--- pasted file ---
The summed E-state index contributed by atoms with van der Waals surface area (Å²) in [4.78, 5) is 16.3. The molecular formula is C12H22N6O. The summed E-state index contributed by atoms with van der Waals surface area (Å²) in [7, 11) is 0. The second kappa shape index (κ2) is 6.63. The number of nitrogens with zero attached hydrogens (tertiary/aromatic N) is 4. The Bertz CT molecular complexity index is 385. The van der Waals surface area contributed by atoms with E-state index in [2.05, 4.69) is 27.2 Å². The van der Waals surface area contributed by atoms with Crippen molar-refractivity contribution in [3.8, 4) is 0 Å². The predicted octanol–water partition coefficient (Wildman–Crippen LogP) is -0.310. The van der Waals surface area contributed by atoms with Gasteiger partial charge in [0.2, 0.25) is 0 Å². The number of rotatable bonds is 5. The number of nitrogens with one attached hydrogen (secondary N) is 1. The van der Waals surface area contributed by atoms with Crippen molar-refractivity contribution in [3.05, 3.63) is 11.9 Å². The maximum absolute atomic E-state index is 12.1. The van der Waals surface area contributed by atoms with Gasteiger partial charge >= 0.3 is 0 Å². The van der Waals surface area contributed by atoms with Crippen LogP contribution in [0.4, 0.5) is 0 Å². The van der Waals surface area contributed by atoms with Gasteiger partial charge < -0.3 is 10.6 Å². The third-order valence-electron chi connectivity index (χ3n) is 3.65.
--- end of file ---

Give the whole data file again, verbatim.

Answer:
The summed E-state index contributed by atoms with van der Waals surface area (Å²) in [4.78, 5) is 16.3. The molecular formula is C12H22N6O. The summed E-state index contributed by atoms with van der Waals surface area (Å²) in [7, 11) is 0. The second kappa shape index (κ2) is 6.63. The number of nitrogens with zero attached hydrogens (tertiary/aromatic N) is 4. The Bertz CT molecular complexity index is 385. The van der Waals surface area contributed by atoms with E-state index in [2.05, 4.69) is 27.2 Å². The van der Waals surface area contributed by atoms with Crippen molar-refractivity contribution in [3.8, 4) is 0 Å². The predicted octanol–water partition coefficient (Wildman–Crippen LogP) is -0.310. The van der Waals surface area contributed by atoms with Gasteiger partial charge in [0.2, 0.25) is 0 Å². The number of rotatable bonds is 5. The number of nitrogens with one attached hydrogen (secondary N) is 1. The van der Waals surface area contributed by atoms with Crippen molar-refractivity contribution in [3.05, 3.63) is 11.9 Å². The maximum absolute atomic E-state index is 12.1. The van der Waals surface area contributed by atoms with Gasteiger partial charge >= 0.3 is 0 Å². The van der Waals surface area contributed by atoms with Crippen LogP contribution in [0.4, 0.5) is 0 Å². The van der Waals surface area contributed by atoms with Gasteiger partial charge < -0.3 is 10.6 Å². The third-order valence-electron chi connectivity index (χ3n) is 3.65.